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Democrats Gamble With Their Nevada Gerrymander

Nevada could have played it safe during the most recent redistricting process. But this is the home of Las Vegas, baby! So instead, by attempting to give two congressional Democrats a more favorable district, Nevada Democrats may have put all three of their current seats at risk.


Nathaniel Rakich: People make risky decisions in Nevada every day. Going all-in on that poker hand. Getting married to someone you just met. Even drawing the state’s new congressional maps.

When you think about gerrymandering, you might think about a party drawing safer seats for itself. And a lot of the time, that’s true. Looking at you, Texas. But remember: the ultimate goal of gerrymandering is to win more seats, not to win seats by bigger margins.

So when Democrats set out to redraw Nevada’s four congressional districts, they could have virtually guaranteed that Nevada would elect at least two Democratic representatives by drawing two safely blue seats. But they decided to roll the dice and draw three less secure Democratic seats instead.

Nevada’s old congressional map had one solidly blue district around downtown Las Vegas surrounded by two competitive but Republican-leaning districts in the suburbs. The new map, though, “unpacks” that downtown district and redistributes many of its Democratic voters to the two suburban districts. That leaves all three districts with small pro-Democratic leans.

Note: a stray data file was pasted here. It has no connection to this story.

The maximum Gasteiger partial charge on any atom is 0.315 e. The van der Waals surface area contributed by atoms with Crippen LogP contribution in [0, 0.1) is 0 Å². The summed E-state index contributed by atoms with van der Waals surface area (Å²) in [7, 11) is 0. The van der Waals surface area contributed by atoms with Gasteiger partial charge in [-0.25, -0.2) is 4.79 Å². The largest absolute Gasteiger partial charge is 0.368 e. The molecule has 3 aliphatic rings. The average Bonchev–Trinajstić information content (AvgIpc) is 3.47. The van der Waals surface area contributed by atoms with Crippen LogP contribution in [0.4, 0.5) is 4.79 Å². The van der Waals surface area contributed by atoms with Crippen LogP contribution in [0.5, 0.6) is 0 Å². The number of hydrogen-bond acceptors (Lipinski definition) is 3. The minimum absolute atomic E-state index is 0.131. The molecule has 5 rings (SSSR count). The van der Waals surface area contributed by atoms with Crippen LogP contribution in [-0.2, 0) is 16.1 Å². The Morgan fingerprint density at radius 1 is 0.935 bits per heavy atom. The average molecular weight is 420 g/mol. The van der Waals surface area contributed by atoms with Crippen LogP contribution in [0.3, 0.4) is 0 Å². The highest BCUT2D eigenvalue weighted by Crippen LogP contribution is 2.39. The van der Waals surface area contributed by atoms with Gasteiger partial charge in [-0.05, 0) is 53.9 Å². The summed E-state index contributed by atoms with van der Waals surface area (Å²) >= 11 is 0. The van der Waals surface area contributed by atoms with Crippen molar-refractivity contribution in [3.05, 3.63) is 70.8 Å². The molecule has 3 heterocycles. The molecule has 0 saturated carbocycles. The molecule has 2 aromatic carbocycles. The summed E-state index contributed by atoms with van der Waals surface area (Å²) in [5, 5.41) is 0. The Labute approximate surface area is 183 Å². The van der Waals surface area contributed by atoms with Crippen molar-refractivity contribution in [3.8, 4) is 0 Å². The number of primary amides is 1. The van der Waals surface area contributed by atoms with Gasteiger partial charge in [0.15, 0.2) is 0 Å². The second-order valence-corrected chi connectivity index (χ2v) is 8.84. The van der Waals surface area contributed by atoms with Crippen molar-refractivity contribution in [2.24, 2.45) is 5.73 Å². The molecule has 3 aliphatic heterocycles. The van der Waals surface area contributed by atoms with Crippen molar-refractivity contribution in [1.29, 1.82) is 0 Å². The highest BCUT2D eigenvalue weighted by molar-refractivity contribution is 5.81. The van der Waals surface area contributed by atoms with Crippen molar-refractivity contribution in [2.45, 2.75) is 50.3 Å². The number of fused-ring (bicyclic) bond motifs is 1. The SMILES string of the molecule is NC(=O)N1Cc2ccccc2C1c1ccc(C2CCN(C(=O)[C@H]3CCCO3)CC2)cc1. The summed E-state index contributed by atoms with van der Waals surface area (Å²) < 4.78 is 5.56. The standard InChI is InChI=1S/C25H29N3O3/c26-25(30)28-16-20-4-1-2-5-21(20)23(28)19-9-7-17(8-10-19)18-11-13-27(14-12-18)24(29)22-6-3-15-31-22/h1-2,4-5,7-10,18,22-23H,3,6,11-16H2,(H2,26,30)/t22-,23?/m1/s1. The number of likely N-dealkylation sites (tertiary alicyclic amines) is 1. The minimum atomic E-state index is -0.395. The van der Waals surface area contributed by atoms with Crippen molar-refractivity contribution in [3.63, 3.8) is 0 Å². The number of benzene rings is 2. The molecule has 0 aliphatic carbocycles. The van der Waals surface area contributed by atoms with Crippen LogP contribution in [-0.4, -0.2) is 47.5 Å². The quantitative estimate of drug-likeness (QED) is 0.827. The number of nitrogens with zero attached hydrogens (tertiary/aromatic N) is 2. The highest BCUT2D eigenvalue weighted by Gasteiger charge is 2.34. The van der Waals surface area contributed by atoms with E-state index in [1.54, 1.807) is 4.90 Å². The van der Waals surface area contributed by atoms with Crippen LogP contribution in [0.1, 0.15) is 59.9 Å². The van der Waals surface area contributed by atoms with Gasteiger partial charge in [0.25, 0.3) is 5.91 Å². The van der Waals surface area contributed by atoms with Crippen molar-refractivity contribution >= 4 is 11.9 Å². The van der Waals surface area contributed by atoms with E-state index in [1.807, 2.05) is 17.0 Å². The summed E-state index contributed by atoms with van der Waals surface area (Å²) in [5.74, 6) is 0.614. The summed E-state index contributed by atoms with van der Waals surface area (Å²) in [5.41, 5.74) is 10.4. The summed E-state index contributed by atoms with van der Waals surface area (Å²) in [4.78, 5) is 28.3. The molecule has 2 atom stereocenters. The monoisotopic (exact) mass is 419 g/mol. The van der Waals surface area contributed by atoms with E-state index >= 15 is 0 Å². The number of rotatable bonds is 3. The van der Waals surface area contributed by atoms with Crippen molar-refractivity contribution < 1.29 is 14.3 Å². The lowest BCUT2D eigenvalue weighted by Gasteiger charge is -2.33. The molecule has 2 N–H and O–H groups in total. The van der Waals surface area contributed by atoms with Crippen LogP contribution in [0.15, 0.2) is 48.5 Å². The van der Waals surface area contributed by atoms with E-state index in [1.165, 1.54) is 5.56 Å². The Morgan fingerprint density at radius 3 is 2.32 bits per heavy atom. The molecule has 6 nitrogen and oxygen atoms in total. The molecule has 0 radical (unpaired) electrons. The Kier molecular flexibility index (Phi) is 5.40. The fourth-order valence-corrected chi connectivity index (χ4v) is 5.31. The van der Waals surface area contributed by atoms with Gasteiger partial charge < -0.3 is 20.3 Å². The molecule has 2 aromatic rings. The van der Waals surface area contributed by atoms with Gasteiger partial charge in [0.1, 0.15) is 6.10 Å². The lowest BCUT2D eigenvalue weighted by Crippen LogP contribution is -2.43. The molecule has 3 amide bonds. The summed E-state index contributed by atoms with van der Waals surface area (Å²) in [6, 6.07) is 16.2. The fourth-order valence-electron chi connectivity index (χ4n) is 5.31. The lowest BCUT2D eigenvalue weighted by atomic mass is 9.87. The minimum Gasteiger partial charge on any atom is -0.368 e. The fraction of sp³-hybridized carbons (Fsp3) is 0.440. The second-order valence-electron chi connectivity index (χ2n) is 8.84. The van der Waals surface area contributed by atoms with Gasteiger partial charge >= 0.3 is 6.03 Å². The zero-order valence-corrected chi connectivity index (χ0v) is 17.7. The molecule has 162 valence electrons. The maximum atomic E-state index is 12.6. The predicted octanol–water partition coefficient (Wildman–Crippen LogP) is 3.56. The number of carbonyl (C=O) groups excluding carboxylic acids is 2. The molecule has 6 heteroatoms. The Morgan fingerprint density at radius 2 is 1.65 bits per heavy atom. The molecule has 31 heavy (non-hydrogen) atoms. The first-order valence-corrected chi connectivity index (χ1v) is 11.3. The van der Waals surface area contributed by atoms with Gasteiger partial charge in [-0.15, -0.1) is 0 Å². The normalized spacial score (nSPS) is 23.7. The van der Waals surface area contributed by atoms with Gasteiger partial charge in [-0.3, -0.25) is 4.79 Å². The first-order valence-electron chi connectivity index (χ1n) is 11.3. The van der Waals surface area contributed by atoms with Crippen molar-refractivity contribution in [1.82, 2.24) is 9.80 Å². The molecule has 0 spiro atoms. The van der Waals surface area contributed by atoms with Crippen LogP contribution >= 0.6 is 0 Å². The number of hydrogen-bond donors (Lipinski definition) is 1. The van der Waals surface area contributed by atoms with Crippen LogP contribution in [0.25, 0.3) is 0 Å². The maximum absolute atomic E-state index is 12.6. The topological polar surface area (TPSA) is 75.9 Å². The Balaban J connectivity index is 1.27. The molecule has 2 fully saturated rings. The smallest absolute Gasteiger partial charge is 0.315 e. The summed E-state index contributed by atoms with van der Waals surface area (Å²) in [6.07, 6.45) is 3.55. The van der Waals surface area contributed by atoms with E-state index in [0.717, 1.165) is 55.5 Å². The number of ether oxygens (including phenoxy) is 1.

That’s a high-risk, high-reward setup for Democrats. In most elections under the new map, we’d expect Democrats to win all three seats around Las Vegas, while Republicans would win only the 2nd District in rural northern Nevada. But in a “red wave” election, the map could severely backfire on Democrats: It would just take a 5-percentage-point Republican overperformance for the GOP to hit the jackpot and win all four of Nevada’s House seats.

Because of that, not all Democrats are happy with the map, starting with Congresswoman Dina Titus, who represents the solid-blue district that was sacrificed to help her neighbors. At a recent town hall, she said, quote, “I totally got ****** by the legislature on my district.”

The map also deals a bad hand to Nevada’s Latinos, who make up more than 25 percent of its adult population. Under the old map, Latinos had a significant say in who represented downtown Las Vegas, as 41 percent of the old district’s adult population was Hispanic. But no district in the new map has a Hispanic adult population above 32 percent.

With the 2022 midterms shaping up to be a good election for Republicans, this Democratic gerrymander in Nevada will be put to the test right away. If Democrats hold onto all those very light-blue seats even in the face of a potential “red wave,” they’re probably going to stay in Democratic hands for the entire decade. But if Republicans run the table, Democrats may wake up on November 9 with one hell of a hangover.

Nathaniel Rakich is a senior elections analyst at FiveThirtyEight.

Tony Chow is a video producer for FiveThirtyEight.

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